This is an article I wrote in response to the first travel ban, but feel it is relevant now more than ever as President Trump’s THIRD attempt at a travel ban has just recently been struck down by a District Court Judge in Hawaii.
During 2007 I was deployed as a medic to the Helmand Province in Afghanistan. While conducting a mission in Sangin, we engaged in heavy contact with the enemy. We were infilling (entering) into the city and hadn’t yet been able to set up a compound to operate from. The fight was long, intense, and, at times, terrifying.
As dawn began to approach we knew we needed to seek refuge in a nearby compound before we lost the cover of darkness. Every Ranger knows the enemy attacks at dawn. We were still out in the open as the morning prayers started, and the sun rapidly evened the playing field. Our point man led us into a walled compound at the last moment. The sounds from outside erupted all around us; AK-47, RPK, and RPG fire. All hell broke loose outside of our commandeered compound. We set up 360-degree security, we organized patrols, and we returned fire, which included calling in airstrikes. We fought all day- sometimes from the top of the compound’s walls, sometimes on exploratory patrols while clearing nearby buildings. Finally, as the day started winding down, the fighting ceased. We had pushed the enemy far enough back that they decided to retreat for the moment.
As the fighting died, locals started coming out into the streets. Sometimes doing normal daily routines like herding their sheep and carrying food and water, or possibly they were just curious about the new Americans that occupied their village, but whatever the reason, foot traffic thickened. We increased the number of guards we had around the compound. Any of these locals could potentially pose a threat. A common occurrence, though, once we established a perimeter in a new town or village was that the locals would bring their sick and injured to our front gates. We would search them, and clear them to come into a separated area for treatment. This was always bittersweet for me. As a line medic, the only medical supplies I was afforded were what I could carry on my back, so I had to be frugal with what I had as resupply could be few and far between.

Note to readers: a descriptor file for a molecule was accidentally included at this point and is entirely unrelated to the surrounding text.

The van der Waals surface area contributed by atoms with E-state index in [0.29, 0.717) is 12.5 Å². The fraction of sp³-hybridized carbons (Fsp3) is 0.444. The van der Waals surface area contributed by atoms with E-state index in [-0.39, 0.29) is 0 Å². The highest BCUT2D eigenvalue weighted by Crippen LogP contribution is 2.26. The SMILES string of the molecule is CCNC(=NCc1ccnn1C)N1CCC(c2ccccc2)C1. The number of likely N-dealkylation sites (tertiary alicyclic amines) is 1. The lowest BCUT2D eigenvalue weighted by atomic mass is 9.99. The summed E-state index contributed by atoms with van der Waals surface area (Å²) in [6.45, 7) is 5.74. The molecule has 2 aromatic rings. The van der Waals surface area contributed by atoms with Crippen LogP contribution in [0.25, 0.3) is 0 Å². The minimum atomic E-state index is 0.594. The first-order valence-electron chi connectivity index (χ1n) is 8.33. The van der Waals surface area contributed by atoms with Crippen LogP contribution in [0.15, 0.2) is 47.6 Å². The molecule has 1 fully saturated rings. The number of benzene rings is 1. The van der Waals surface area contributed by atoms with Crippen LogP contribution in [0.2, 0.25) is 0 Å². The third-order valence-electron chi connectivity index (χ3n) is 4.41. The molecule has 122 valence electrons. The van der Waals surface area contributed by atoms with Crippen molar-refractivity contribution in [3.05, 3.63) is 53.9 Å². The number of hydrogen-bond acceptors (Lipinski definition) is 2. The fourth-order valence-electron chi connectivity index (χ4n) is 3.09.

While treating the locals after a massive firefight like the one we just endured, I would see locals with a lot of gunshot wounds, burns, shrapnel, and other combat-related injuries. Most of these casualties were military-aged males, so my assumption was always these were the same people we had just been fighting, but now, instead of shooting at them, I was plugging their wounds. This was the way of the world-medics during the Global War on Terror had a responsibility to treat friendlies and enemies alike and as professionals, we lived up to that responsibility. There is no greater teacher for human empathy than pulling shrapnel out of someone who just tried to kill you.